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How do the IRS and DOL determine whether a closed MEP exists?

“What criteria do the Internal Revenue Service (IRS) and Department of Labor (DOL) consider when determining whether a single multiple employer plan (MEP) exists for an association of employers?”

ERISA consultants at the Retirement Learning Center Resource Desk regularly receive calls from financial advisors on a broad array of technical topics related to IRAs and qualified retirement plans.  We bring Case of the Week to you to highlight the most relevant topics affecting your business. A recent call with an advisor in Oregon is representative of a common inquiry involving multiple employer plans.

Highlights of discussion

  • A single MEP, otherwise known as a “closed MEP,” is a single employee benefit plan maintained by two or more employers that meets the requirements of Internal Revenue Code Section (IRC §) 413(c), where the employers are not related under IRC §414(b) (regarding a controlled group of employers), IRC §414(c) (regarding trades or businesses under common control), or IRC §414(m) (regarding affiliated service groups).
  • The IRS has put together a chart that indicates how specific IRC provisions apply to closed MEPs (Internal Revenue Manual, Part 7, Chapter 11, Section 7 Multiple Employer Plans).
  • The failure of one participating employer or the failure of the plan itself to satisfy an applicable qualification requirement will result in disqualification of the multiple employer plan for all participating employers [Treasury Regulation 1.413-2(a)(3)(iv)]. For example, the failure of any participating employer to satisfy the top-heavy rules disqualifies the entire multiple employer plan for all of the employers maintaining the plan (Treasury Regulation 1.416-1, Q&A G-2).
  • The DOL categorizes plans covering more than one employer as either a single employee pension benefit plan, or a combination of separate, individual plans. If the MEP is a single plan under ERISA (i.e., a closed MEP), then the plan administrator files a single Form 5500, which requires only one independent audit for the group. Similarly, the ERISA §412 fidelity bonding requirements for a closed MEP apply as if to a single plan, rather than independently as to a series of individual plans.
  • Pursuant to § ERISA §3(5) , the DOL requires that the employers in a closed MEP must be part of a bona fide group or association that has something in common besides cosponsoring one or more plans. It is the DOL’s view that where several unrelated employers merely execute identically worded trust agreements or similar documents as a means to fund or provide benefits, in the absence of any genuine organizational relationship between the employers, no employer group or association exists for purposes of ERISA §3(5).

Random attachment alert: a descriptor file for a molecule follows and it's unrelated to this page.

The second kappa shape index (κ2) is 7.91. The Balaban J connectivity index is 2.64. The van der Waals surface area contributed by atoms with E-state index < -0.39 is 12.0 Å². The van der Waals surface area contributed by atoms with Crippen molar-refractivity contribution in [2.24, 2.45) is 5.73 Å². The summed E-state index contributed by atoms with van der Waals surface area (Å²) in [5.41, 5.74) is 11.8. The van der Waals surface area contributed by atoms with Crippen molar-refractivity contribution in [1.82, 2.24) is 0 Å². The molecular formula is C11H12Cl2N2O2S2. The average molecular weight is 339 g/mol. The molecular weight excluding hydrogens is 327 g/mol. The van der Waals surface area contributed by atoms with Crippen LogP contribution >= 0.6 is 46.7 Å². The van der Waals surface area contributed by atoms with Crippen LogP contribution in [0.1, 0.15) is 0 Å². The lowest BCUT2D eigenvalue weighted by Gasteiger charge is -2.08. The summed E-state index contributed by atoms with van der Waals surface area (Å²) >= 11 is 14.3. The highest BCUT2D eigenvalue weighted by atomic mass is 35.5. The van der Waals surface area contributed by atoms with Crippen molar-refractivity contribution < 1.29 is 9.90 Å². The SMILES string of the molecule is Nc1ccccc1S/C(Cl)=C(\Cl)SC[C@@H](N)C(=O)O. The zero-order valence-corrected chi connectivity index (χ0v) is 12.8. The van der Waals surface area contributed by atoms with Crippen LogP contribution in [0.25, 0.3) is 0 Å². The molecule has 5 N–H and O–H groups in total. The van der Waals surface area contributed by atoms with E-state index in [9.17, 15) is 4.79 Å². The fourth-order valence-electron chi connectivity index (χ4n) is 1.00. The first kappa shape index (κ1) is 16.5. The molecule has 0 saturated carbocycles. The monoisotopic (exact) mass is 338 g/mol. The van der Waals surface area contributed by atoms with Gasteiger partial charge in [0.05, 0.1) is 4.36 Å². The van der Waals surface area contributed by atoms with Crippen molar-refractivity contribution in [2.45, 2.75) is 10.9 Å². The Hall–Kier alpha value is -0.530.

• In DOL Advisory Opinion 2012-04A , the DOL opined that determining whether a bona fide employer group or association exists for purposes of maintaining a closed MEP depends on all of the facts and circumstances involved. Relevant factors in judging whether a plan sponsor is a bona fide group or association of employers include the following:
  1. How members are solicited;
  2. Who is entitled to participate and who actually participates in the association;
  3. The process by which the association was formed,
  4. The purposes for which it was formed, and what, if any, were the preexisting relationships of its members;
  5. The powers, rights, and privileges of employer members that exist by reason of their status as employers; and
  6. Who actually controls and directs the activities and operations of the benefit program.
  • The employers that participate in a closed MEP must, either directly or indirectly, exercise control over the program, both in form and in substance, in order to act as a bona fide employer group or association with respect to the program.
  • Courts have ruled that the entity or group maintaining a closed MEP must be tied to the employees or the contributing employers by genuine economic or representational interests unrelated to the provision of benefits [MDPhysicians & Associates, Inc. v. State Bd. Ins., 957 F.2d 178,185 (5th Cir.), cert. denied, 506 U.S. 861 (1992) and Wisconsin Educ. Assoc. Ins. Trust v. Iowa State Bd., 804 F.2d 1059, 1063 (8th Cir. 1986)].
  • In DOL Advisory Opinion 94-07A the DOL emphasized it is the commonality of interest among the individuals that benefit from the plan and the party that sponsors the plan that forms the basis for sponsorship of a closed MEP.
  • As a rule of thumb, examples of employer associations that are likely to qualify to maintain closed MEPs include
  1. Well-established associations whose members are very similar (e.g., members of a particular trade possibly within a specific geographic region);
  2. Employers related by common ownership (but where ownership does not reach the level to require aggregation under the controlled group rules);
  3. Employers who regularly and closely cooperate in serving a particular group of clients (but do not aggregate under the affiliated service group rules); and
  4. Certain Professional Employer Organizations (PEOs).


Under the current regulatory framework, whether several independent employers represent a bona fide employer group or association that is eligible to maintain a closed MEP depends on the facts and circumstances of the particular situation, taking into consideration a number of factors as identified by the DOL in several of its advisory opinions on the topic.


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